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Analysis: Red lines in politics, reasonable or counter-productive, what happens if they do not adhere to the set limit?

Analysis: Red lines in politics, reasonable or counter-productive, what happens

Setting the limit to red lines is used in politics to tell opponents not to cross them. But do they really adhere to this limit? And what if not?

In March 2024, US President Joe Biden warned Israeli Prime Minister Benjamin Netanyahu about the dangers of a ground offensive in Rafah: "Because another 30,000 Palestinians cannot be killed," he declared in an interview with an American television station. , MSNBC. "The limit must not be crossed."

In February 2023, the EU's foreign minister, Josep Borrel, threatened China that if Beijing sent weapons to Moscow for the war against Ukraine, then this would mean for the EU that the border had been crossed.

The same, Vladimir Putin called the possible membership of Ukraine in NATO, shortly before the start of the war. And for Chinese President Xi Jinping, the limit of publicly formulated tolerance is crossed if Taiwan formally declares independence.

In the nuclear weapons dispute with Iran, Israeli Prime Minister Benjamin Netanyahu drew the line very figuratively, drawing a red line with a pen. In September 2012, he warned before the UN General Assembly that in a short time Tehran will finish building the atomic bomb, and pointed this out by means of a graph, in which he drew the line, which should not be crossed in any way .

Alarm signal for the existing world system

In fact, the declaration that the border should not be crossed has increased recently in international politics. According to an analysis by the US data journalism website Smart Politics, only two other presidents before Barack Obama have publicly announced this. Obama himself used this stylistic device 11 times. Especially well-known is the warning he gave to the Syrian ruler, Bashar al-Assad, about the dangers of using chemical weapons in the Syrian civil war.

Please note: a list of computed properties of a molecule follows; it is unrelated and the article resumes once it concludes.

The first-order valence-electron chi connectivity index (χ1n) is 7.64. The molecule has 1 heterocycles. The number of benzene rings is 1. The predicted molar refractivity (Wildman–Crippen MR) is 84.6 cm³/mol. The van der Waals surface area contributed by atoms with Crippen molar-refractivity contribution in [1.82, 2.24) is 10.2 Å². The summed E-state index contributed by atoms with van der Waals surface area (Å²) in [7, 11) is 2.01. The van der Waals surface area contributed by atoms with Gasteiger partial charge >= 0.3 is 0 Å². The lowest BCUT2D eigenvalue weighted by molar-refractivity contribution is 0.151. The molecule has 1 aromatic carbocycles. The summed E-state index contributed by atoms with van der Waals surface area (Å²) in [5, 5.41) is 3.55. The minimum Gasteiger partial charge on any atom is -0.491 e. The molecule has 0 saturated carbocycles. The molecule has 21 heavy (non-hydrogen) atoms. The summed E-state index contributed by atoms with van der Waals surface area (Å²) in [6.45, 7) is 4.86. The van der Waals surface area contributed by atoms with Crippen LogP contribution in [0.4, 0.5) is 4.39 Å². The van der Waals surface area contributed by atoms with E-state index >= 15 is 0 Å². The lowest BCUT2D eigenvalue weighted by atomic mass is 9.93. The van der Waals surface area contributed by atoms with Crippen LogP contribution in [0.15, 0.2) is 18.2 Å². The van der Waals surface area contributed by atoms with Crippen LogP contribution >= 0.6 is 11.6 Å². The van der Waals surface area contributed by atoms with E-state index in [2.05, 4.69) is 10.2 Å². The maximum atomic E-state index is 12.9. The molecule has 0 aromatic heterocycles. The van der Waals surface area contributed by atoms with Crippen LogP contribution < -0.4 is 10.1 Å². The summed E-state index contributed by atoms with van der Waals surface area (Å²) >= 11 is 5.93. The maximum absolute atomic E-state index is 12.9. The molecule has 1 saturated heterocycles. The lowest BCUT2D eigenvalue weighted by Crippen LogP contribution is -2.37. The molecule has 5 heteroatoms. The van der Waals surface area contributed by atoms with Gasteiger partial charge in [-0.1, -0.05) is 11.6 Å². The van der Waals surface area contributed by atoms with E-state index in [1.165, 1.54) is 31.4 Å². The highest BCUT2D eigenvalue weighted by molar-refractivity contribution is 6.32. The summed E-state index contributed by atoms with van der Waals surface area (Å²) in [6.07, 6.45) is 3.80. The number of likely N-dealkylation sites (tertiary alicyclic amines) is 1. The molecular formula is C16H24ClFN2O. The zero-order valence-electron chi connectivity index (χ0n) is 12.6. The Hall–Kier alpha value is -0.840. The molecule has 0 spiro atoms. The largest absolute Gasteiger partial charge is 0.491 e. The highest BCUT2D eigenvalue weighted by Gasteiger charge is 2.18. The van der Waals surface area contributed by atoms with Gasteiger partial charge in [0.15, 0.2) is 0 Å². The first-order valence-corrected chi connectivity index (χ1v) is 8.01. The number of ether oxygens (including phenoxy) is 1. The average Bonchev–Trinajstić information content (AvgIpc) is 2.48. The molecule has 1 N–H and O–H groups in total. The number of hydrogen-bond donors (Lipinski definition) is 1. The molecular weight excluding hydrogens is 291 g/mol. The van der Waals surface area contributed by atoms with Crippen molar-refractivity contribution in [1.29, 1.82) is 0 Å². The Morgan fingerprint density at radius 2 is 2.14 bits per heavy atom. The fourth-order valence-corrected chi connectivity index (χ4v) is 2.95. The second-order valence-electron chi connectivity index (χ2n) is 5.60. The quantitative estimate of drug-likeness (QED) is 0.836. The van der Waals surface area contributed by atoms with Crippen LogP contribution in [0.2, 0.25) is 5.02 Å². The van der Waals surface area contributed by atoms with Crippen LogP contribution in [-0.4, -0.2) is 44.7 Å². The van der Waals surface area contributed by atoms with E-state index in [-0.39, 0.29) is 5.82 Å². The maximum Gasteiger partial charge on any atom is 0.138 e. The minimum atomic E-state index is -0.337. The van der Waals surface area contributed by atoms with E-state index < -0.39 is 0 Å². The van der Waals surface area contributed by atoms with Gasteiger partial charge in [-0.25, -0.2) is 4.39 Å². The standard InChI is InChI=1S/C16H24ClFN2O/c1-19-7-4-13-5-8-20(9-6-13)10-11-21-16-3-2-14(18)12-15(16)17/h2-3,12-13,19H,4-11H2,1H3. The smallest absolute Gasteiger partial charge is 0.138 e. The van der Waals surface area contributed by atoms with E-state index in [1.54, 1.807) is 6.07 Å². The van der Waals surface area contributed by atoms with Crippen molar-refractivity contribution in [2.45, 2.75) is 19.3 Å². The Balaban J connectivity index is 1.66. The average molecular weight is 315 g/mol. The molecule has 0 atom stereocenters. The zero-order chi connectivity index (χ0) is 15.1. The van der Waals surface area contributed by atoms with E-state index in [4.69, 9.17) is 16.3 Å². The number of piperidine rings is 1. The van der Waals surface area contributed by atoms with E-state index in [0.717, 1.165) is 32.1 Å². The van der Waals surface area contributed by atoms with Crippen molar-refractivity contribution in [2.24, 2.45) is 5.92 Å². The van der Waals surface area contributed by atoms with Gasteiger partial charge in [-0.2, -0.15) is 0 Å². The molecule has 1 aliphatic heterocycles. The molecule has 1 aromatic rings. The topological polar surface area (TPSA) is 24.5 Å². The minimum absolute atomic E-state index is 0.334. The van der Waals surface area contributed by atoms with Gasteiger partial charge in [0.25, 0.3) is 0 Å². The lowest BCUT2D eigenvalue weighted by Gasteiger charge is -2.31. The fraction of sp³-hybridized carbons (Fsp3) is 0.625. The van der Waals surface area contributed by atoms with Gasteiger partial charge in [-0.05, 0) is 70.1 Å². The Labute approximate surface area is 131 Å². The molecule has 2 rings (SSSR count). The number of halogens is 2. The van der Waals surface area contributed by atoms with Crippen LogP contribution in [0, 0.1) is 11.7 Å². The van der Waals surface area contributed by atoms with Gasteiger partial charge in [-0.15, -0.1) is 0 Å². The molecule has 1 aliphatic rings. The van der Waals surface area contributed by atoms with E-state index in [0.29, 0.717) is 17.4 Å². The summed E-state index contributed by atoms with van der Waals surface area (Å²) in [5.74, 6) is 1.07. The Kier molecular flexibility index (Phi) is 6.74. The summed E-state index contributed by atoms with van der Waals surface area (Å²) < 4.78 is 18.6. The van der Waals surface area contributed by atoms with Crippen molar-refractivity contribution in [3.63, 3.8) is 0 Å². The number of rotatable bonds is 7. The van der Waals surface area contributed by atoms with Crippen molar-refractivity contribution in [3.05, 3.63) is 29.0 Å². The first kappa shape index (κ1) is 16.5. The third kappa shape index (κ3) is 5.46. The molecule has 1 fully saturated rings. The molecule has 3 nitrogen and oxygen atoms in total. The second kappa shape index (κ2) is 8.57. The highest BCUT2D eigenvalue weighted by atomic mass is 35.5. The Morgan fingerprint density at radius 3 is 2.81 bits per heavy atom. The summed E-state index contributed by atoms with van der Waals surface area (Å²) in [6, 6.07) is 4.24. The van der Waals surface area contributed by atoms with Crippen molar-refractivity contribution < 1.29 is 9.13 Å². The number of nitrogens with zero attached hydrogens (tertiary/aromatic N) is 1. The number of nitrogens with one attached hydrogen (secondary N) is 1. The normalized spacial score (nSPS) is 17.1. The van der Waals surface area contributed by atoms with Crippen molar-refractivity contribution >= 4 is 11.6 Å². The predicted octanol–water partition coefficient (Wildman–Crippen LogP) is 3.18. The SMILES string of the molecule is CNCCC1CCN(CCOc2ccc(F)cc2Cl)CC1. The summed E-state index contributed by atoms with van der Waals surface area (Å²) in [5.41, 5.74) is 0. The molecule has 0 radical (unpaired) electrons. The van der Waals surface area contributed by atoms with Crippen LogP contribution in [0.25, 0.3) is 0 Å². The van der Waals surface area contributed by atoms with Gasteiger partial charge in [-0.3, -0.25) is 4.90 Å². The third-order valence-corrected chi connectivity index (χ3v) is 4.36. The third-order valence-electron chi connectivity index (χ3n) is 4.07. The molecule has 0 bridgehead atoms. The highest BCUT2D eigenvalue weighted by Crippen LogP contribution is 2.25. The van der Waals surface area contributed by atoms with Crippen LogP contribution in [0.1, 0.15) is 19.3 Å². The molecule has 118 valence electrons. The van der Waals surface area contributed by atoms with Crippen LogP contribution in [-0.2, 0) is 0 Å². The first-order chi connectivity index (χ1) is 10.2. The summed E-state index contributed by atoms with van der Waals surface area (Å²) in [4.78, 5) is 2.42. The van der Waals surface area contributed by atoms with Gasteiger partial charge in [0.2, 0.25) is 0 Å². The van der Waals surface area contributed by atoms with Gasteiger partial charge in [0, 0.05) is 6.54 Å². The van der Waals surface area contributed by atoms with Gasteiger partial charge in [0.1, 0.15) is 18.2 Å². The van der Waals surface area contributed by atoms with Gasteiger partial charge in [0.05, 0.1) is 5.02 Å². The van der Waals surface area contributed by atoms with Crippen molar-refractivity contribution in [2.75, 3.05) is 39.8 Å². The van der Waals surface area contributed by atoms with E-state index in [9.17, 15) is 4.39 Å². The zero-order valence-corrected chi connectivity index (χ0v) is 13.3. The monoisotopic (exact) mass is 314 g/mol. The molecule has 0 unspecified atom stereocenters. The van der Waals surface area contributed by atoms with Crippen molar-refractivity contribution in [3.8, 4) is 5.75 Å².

For conflict researcher Anne Holper at the Viadrina European University in Frankfurt/Oder, the announcement that the cup is full is an expression of the ever-greater shift in geopolitical power relations. According to Holper, the hegemonic powers signal in this way that "For us the limit is set here, and it must not be crossed so that our world order does not change."

The use of chemical weapons in Syria, the dropping of an atomic bomb in Tehran's hands or the Russian march into Ukraine have all been taboo violations that have fundamentally shaken this world order. "Whenever an order that is thought to be stable feels challenged, then it is declared that the cup is full, because the indignation has reached its peak," states the researcher of conflicts. "In such a situation, the defiance is maximum and the need is felt to give the signal that the threat has caused the maximum effect, and considering this the other side does not dare to take other steps."

Useless threat with side effects

When the cup is declared full, it is often accompanied by serious consequences. It is often not clear what the consequences are. "The goal is to instill fear," says Anne Holper. "Actually always". But basically we are dealing with a political vanity. Which brings with it a dilemma: "That there is no desire to impose heavy sanctions, but they will come if the border is crossed."